The dons who’d known Coppersmith since his arrival at the college were astounded. He was notorious for being a solitary fellow, never one to indulge in college chat or even in most of the discussion in the Senior Common Room. Unless it was about maths, of course, when he would contribute freely and with amazing perception, before clamming up if the subject strayed a little.

And yet there he was, evening after evening as November passed into December, talking away to Dr. Stewart, and sometimes even smiling. What they talked about, none of the other dons would’ve hazarded a guess, nor understood why they’d struck up such an unlikely alliance.

If they’d have asked Stewart, he’d have told them he’d come back to his old college hoping to make a fresh start and acquire new friends in the process. He’d have wondered along with them about the fact that he and Coppersmith had hit it off immediately, after their first meeting, putting it down to them realising the few things they had in common were more interesting than the things in which they differed.

He wouldn’t have told them that he found Orlando Coppersmith very attractive or that being with the man was a constant pleasure. Only in his thoughts would he compare their meeting to that of Rosalind and her Orlando, an instant magnetism drawing him to the other man. He wasn’t stupid enough to confess such a thing. Even if the traditions of this college, within this university, made it possible to remain an old bachelor surrounded by other old bachelors and have no one raise an eyebrow, there were still dangers. Public disgrace, prosecution. He would risk them both if he formed, again, an alliance with another man within the walls of St. Bride’s. For the moment he would have to savour the budding friendship with this strange young mathematician and hope against hope the attraction might prove to be mutual.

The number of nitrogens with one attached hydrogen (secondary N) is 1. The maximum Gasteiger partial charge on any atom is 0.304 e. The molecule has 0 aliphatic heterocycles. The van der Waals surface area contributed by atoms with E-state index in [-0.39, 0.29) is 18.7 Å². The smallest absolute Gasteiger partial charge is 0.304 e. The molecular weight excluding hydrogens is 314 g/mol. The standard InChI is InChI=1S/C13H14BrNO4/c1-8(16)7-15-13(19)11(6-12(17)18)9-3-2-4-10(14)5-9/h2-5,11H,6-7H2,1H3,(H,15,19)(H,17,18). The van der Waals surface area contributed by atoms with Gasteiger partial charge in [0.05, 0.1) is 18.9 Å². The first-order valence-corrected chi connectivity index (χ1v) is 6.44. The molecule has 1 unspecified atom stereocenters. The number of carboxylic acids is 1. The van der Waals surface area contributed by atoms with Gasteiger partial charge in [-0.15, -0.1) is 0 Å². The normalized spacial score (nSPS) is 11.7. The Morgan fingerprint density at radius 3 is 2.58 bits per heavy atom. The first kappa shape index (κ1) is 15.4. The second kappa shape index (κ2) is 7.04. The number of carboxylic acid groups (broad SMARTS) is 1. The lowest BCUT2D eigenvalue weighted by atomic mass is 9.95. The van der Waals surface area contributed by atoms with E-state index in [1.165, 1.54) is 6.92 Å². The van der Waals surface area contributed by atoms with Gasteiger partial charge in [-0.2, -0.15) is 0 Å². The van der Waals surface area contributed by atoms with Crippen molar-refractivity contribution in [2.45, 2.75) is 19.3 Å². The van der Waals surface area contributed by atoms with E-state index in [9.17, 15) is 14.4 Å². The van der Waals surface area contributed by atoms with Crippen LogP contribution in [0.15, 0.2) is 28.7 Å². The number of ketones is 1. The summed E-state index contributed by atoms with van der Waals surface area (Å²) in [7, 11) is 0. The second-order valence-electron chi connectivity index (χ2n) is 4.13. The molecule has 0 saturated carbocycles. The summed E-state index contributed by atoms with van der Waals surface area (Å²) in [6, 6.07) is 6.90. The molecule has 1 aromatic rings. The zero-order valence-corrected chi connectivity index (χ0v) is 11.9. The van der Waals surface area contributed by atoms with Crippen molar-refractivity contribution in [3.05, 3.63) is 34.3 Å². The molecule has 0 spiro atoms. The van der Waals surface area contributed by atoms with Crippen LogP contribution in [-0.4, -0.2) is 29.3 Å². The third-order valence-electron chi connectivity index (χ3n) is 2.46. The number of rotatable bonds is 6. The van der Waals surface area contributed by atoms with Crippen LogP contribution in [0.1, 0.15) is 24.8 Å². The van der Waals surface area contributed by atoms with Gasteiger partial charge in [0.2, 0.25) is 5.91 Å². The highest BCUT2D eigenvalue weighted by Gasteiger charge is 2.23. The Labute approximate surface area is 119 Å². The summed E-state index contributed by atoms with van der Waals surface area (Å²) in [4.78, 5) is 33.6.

Anyone asking Coppersmith the same question, about why he’d suddenly found himself an acquaintance, wouldn’t have received any sort of an answer. Not just because he kept his feelings to himself, but because he couldn’t say at this point why he felt so differently about Stewart than he felt about all the other dons. About anyone else he’d ever met. He couldn’t tell why he should want to spend time with the man, when he’d been solitary all his life. The university part of his mind might have said it was the classic case of opposites attracting, the properties of poles of magnets or particles of different charge. The personal part wouldn’t have commented as it had no idea what was going on.


“You didn’t take your degree here, Coppersmith. Which seat of learning did you grace with your incredible skills?”

“I was at Oxford, Stewart—Gabriel College.” Orlando settled into his usual seat in the Senior Common Room, more comfortable than he’d been at any point since he came to Cambridge. More comfortable than he’d been since he was a child. For the first time in his life, it seemed like he’d made a friend and the experience was all a bit startling.

“If I had known the university would stoop so low as to take someone from the other place, I would never have agreed to return.”

Stewart grinned—he seemed to spend half his life grinning, or smiling, or smirking, and that unsettled Orlando, too, although he couldn’t work out why just yet. He wondered whether there was some fixed amount of cheerfulness allowed in the universe, and if his companion’s excess compensated for his own apparent lack of it.

He’d become quietly accustomed to the happy presence in the adjacent chair, even though such a thing would have horrified him only four weeks ago. He’d never wanted to share his thoughts with anyone else—unless they were to do with numbers—and now he was gossiping away like one of the college cleaning ladies. He cast a furtive glance at his companion, who was struggling with a pair of nutcrackers and a wayward walnut.